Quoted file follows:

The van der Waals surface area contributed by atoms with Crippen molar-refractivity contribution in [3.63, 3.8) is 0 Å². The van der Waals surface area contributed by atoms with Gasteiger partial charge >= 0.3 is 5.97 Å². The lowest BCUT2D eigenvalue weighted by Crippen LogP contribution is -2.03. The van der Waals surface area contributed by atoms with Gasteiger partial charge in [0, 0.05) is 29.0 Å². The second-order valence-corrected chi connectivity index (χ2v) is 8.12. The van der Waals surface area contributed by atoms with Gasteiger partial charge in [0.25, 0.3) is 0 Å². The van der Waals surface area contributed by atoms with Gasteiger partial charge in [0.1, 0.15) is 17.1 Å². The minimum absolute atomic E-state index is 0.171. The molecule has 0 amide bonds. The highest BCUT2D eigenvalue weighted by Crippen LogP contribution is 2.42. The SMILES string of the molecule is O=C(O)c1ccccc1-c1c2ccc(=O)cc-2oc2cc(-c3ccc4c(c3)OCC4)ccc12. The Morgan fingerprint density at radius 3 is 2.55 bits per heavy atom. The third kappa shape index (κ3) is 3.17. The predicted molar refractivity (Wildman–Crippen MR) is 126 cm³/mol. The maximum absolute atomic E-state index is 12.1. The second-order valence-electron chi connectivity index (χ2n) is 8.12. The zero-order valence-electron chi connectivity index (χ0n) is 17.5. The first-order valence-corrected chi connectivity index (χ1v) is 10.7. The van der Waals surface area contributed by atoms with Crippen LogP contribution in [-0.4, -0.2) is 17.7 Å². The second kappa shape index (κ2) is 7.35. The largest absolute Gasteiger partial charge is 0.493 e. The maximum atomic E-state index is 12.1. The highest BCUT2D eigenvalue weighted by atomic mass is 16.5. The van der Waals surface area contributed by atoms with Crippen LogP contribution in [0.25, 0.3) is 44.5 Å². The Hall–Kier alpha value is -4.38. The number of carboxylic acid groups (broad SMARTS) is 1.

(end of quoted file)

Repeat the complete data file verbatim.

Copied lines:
The van der Waals surface area contributed by atoms with Crippen molar-refractivity contribution in [3.63, 3.8) is 0 Å². The van der Waals surface area contributed by atoms with Gasteiger partial charge >= 0.3 is 5.97 Å². The lowest BCUT2D eigenvalue weighted by Crippen LogP contribution is -2.03. The van der Waals surface area contributed by atoms with Gasteiger partial charge in [0, 0.05) is 29.0 Å². The second-order valence-corrected chi connectivity index (χ2v) is 8.12. The van der Waals surface area contributed by atoms with Gasteiger partial charge in [0.25, 0.3) is 0 Å². The van der Waals surface area contributed by atoms with Gasteiger partial charge in [0.1, 0.15) is 17.1 Å². The minimum absolute atomic E-state index is 0.171. The molecule has 0 amide bonds. The highest BCUT2D eigenvalue weighted by Crippen LogP contribution is 2.42. The SMILES string of the molecule is O=C(O)c1ccccc1-c1c2ccc(=O)cc-2oc2cc(-c3ccc4c(c3)OCC4)ccc12. The Morgan fingerprint density at radius 3 is 2.55 bits per heavy atom. The third kappa shape index (κ3) is 3.17. The predicted molar refractivity (Wildman–Crippen MR) is 126 cm³/mol. The maximum absolute atomic E-state index is 12.1. The second-order valence-electron chi connectivity index (χ2n) is 8.12. The zero-order valence-electron chi connectivity index (χ0n) is 17.5. The first-order valence-corrected chi connectivity index (χ1v) is 10.7. The van der Waals surface area contributed by atoms with Crippen LogP contribution in [-0.4, -0.2) is 17.7 Å². The second kappa shape index (κ2) is 7.35. The largest absolute Gasteiger partial charge is 0.493 e. The maximum atomic E-state index is 12.1. The highest BCUT2D eigenvalue weighted by atomic mass is 16.5. The van der Waals surface area contributed by atoms with Crippen LogP contribution in [0.25, 0.3) is 44.5 Å². The Hall–Kier alpha value is -4.38. The number of carboxylic acid groups (broad SMARTS) is 1.